Animal welfare standards will be “watered down by the back door” and UK farmers will be undercut if the government signs agreements with other nations where farm animals are made to suffer needlessly, Chris Sherwood warned.
Animal organisations fear that Britain’s forthcoming deal with Australia could set a precedent for similar arrangements around the world that would lead to increased cruelty.
The government wants deals with New Zealand, Canada, Mexico, India and the US, and is on course to join the Trans-Pacific Partnership alliance, which includes parts of Asia and Japan.
The experts believe the UK could sign up to import meat from pigs held in farrowing crates for long periods, beef from hormone-fed cattle, chickens crammed into overcrowded, barren cages, and milk from genetically modified cows, among other goods.
Mr Sherwood told The Independent the Australia deal could set a “very concerning” precedent.
“Countries like Brazil have big exports of pork and beef, and our concern is animal welfare standards will be watered down by the back door and will undercut our farmers,” he said.
“It’s incongruent with the great messages from the government on animal welfare – we’ve just had the Kept Animals Bill and Animal Sentience Bill, and a commitment in the Queen’s Speech to protect standards.
“The government is on record as saying they want to protect and enhance animal welfare, and all we’re doing is reminding them of that.
“It’s not just the RSPCA – the public care about where animals come from and how they’re treated. These are sentient beings – animals that have feelings and feel pain.”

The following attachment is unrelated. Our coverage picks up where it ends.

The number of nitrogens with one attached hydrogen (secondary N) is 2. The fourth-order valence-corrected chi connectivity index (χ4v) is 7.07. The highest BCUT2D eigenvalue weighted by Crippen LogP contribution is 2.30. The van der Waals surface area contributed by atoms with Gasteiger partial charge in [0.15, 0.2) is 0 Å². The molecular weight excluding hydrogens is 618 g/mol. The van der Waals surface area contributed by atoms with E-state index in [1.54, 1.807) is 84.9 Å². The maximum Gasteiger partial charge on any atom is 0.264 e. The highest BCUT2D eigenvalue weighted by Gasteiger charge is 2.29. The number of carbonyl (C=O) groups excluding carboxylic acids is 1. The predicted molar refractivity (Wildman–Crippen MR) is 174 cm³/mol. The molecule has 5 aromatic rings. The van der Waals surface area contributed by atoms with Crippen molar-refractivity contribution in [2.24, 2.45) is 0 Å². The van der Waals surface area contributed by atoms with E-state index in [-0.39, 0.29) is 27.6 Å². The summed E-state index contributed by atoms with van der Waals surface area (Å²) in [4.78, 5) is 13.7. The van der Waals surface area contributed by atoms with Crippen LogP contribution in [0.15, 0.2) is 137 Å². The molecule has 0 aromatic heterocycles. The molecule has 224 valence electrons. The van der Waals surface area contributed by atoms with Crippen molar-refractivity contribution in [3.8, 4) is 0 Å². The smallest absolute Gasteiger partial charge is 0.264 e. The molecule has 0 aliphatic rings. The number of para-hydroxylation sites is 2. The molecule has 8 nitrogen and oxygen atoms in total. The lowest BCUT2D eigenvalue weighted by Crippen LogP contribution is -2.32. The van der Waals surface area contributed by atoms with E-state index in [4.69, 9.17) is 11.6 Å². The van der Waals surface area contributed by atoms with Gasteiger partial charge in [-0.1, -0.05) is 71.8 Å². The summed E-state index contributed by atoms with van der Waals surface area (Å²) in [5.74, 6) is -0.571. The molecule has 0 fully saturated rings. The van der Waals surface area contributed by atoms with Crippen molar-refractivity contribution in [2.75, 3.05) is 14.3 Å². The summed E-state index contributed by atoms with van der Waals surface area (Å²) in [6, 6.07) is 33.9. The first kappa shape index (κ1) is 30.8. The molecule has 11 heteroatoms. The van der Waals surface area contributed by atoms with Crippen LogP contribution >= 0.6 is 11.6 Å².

Many other countries allow pigs to be kept in sow stalls and farrowing crates – pens that are so tight the animal cannot even turn around – and chickens to be more tightly crammed into sheds.
Britain banned sow stalls in 1999, and farrowing crates are legal but controversial.
Canada and the US still have battery cages for egg-laying hens, which are considered so cruel the UK banned them in 2012.
India, which is thought to want to export liquid and dried eggs to the UK, keeps its entire national flock of egg-laying hens in battery cages.
The government is deeply split between factions such as trade secretary Liz Truss who is believed to want to negotiate as many deals as possible and ex-environment secretary Michael Gove, who favours doing deals only if UK animal-welfare standards are not compromised.
“The difficulty the government has is it doesn’t have a trade policy,” said David Bowles, head of public affairs at the RSPCA. “They need a trade policy so that not only do they show other countries before negotiations what their red lines are, but also to convince the public and business and farmers they’re not selling out those standards.
“Although they have a manifesto commitment not to undermine animal-welfare standards, they do not yet have a process of showing how they will achieve that, nor a trade strategy that says what is their purpose on trade – is it as many as possible and hope for the best or just high-quality agreements and ensure they don’t undermine our standards.”
“Certain MPs say we have a free-trade agreement with the EU so why can’t we have one with other countries, but the vital fact they’re missing is that we have equivalent standards on animal welfare to the EU brought up over the past 47 years. But every country we’re doing deals with has lower standards than ours.”
The Trade and Animal Welfare Coalition, part of the Eurogroup for Animals alliance, said it feared an Australia deal would “set the template forfuture agreements, whether for New Zealand, India, Mercosur [Latin America], the wider Trans-Pacific Partnership or the US”, adding that the UK should not “outsource” lower welfare production.
When asked to respond, a government spokesperson gave only the wording that was in the Conservative manifesto: “In all of our trade negotiations, we will not compromise on our high environmental protection, animal welfare and food standards.”
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